Arriving on the tarmac at the Budapest airport, I walk down the steps of the airplane to an awaiting bus. It’s a grey, wintry day, and people are wearing heavy long coats and big fur hats and they’re speaking with strong Hungarian accents and I don’t understand a word of it.

For a minute I thought I was in the middle of a James Bond movie somewhere in Russia and far from California. Once inside the small baggage claim area, my husband and I gathered our luggage and our taxi driver was waiting for us. A friendly man who spoke in his best broken English explained the history and difference between Buda and Pest. Simply put, the Danube River divides Budapest, with Buda on one side and Pest on the other side. Together they united to become Budapest.

Driving from the airport, there were grey decayed buildings lining the road, reminding me that I was in old Eastern Europe. This is not the sunny Mediterranean or carefree Paris: this city has a serious feeling.

We checked into the Hilton Budapest, which sits in the Castle District, a UNESCO site with stunning views of the Danube and the Parliament building. The hotel not only lodged tourists — we saw business people from Europe and Canada who were expanding their companies in Hungary. For dinner, we ate chicken and fish with lots of paprika and drank refreshing Hungarian wines. St. Matthias Church next door had a Sunday morning Latin Mass at 11 a.m. and we decided to attend.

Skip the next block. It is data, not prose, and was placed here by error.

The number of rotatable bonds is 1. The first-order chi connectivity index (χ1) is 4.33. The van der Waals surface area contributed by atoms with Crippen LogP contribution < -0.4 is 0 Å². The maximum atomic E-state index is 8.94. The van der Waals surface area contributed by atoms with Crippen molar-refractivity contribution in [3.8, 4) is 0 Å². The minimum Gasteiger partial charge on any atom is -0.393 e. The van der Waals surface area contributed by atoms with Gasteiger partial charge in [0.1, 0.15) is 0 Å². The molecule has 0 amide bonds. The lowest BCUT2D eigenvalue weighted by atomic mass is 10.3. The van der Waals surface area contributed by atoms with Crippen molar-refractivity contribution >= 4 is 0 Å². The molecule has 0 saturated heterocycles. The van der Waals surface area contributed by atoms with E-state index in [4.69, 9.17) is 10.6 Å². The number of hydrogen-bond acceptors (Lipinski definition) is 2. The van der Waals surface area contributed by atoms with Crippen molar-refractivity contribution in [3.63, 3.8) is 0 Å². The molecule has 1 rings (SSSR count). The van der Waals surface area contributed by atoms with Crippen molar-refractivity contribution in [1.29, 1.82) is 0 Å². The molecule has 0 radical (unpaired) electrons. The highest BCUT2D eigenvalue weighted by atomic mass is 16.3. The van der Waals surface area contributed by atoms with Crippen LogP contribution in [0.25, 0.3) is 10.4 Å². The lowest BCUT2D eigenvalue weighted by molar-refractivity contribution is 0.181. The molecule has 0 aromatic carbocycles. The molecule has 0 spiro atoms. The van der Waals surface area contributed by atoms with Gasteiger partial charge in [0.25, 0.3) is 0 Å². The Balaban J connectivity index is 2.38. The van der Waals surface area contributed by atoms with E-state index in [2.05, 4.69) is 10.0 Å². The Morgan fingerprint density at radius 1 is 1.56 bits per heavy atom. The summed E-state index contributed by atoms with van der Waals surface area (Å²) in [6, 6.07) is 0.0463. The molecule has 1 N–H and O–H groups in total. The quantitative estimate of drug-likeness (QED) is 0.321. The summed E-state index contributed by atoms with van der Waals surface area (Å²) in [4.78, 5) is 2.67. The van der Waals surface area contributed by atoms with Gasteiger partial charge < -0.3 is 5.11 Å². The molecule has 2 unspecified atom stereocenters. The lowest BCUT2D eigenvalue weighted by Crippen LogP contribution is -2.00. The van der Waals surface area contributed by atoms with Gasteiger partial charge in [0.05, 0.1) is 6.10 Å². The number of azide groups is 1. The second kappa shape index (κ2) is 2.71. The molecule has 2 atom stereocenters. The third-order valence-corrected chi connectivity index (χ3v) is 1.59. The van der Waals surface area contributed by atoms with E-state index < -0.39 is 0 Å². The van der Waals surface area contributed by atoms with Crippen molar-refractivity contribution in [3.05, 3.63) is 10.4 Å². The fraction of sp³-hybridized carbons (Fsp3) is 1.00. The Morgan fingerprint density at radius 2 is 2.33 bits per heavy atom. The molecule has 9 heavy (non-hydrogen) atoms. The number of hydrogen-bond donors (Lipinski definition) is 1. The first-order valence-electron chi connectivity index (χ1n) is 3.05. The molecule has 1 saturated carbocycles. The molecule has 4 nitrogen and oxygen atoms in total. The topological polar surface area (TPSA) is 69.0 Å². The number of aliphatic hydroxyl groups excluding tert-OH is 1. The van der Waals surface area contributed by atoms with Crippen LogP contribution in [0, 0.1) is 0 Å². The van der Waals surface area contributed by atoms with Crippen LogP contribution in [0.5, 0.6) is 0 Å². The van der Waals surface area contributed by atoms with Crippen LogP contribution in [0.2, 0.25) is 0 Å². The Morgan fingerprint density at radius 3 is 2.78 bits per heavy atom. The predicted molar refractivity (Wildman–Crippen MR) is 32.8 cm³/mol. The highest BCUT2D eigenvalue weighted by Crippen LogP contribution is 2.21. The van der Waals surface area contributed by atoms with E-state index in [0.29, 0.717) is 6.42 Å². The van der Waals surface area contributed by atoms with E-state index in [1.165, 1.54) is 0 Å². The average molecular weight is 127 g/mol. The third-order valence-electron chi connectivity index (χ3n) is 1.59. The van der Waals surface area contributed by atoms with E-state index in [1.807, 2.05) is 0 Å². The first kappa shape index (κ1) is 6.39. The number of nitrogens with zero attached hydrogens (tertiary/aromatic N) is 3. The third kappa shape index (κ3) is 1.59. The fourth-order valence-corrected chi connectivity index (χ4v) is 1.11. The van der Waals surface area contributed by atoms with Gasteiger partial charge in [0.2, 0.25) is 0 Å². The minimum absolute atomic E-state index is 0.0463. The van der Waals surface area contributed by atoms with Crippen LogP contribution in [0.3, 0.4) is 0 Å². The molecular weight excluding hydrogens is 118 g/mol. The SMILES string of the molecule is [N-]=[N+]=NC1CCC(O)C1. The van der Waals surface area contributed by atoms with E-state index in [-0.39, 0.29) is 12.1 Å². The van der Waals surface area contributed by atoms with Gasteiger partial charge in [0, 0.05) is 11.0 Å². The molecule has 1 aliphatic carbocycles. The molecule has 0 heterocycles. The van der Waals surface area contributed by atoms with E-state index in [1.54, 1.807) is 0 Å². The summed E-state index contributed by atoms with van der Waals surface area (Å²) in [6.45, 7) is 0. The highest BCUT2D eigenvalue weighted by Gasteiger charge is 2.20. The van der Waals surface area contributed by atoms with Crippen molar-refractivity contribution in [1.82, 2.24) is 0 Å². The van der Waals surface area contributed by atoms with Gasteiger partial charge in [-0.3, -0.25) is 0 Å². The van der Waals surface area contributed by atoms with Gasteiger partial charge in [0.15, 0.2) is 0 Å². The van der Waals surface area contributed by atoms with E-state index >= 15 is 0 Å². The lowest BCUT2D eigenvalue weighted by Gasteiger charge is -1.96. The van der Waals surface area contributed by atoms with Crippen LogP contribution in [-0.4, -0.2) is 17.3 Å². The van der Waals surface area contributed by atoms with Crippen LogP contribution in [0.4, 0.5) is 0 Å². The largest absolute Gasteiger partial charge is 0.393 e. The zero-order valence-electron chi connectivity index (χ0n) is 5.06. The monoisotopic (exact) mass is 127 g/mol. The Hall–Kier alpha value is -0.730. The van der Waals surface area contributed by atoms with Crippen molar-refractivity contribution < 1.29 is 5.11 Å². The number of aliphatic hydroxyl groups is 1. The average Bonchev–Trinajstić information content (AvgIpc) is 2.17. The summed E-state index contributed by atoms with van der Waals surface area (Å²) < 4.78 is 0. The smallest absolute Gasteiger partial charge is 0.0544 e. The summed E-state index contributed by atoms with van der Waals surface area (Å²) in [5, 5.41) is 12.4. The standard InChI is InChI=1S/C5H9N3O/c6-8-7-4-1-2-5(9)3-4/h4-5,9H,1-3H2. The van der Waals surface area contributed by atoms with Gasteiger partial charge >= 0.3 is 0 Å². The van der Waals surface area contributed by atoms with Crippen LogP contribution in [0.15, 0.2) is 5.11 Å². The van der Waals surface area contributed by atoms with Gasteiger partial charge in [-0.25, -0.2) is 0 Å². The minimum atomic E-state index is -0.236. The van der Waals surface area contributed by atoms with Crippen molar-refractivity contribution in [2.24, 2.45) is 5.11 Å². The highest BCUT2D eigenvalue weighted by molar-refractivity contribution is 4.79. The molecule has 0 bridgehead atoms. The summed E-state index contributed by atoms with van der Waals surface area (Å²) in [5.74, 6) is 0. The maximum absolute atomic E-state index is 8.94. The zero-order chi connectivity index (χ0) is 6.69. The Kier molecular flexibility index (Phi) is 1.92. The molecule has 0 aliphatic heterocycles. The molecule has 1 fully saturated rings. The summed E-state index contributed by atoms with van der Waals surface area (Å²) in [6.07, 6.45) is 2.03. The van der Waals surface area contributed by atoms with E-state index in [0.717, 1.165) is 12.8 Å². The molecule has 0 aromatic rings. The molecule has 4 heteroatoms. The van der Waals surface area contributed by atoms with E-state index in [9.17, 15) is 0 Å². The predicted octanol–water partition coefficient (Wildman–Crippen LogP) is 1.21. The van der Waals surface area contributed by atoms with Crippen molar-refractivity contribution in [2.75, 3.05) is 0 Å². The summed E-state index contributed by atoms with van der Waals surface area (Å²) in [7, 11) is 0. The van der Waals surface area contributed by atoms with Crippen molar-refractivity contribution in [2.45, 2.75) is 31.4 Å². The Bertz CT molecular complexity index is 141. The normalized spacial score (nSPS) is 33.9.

We entered the church and were stopped by two men who told us to come back at 1 p.m. for public time. We assured them we were there to attend Mass and were finally allowed entrance. The Mass was full of reverent worshippers, and they devotedly followed the priest’s direction and sang with the angelic-sounding choir. It was evident to me that they didn’t take their freedom to worship lightly.

Café Ruszwurm, a 200-year-old pastry shop was nearby, and we stopped inside the small café with dark wood cabinetry and bistro tables. Sipping a cappuccino and eating a layered crème pastry, I could only imagine the conversations that took place during Hungary’s many wars, revolutions and communist occupation. A memorial for the many who sacrificed their lives for Hungary’s indepence is Hero’s Square, which allowed an opportunity to reflect on the cost of this freedom.

Since it was December, the Christmas Markets were buzzing with locals and tourists shopping and drinking hot mulled wine in a festive atmosphere. Vendors hawked an array of hand-carved wooden spoons, leather belts, colorful ornaments and even a big pan of hot goulash.

An old world feeling still exists in Budapest, which has experienced periods of destruction and rebuilt itself to move ahead in modern times. My next trip to Budapest will involve soaking in their many hot thermal spas and eating more goulash.



San Diego ReaderPublished February 2011:
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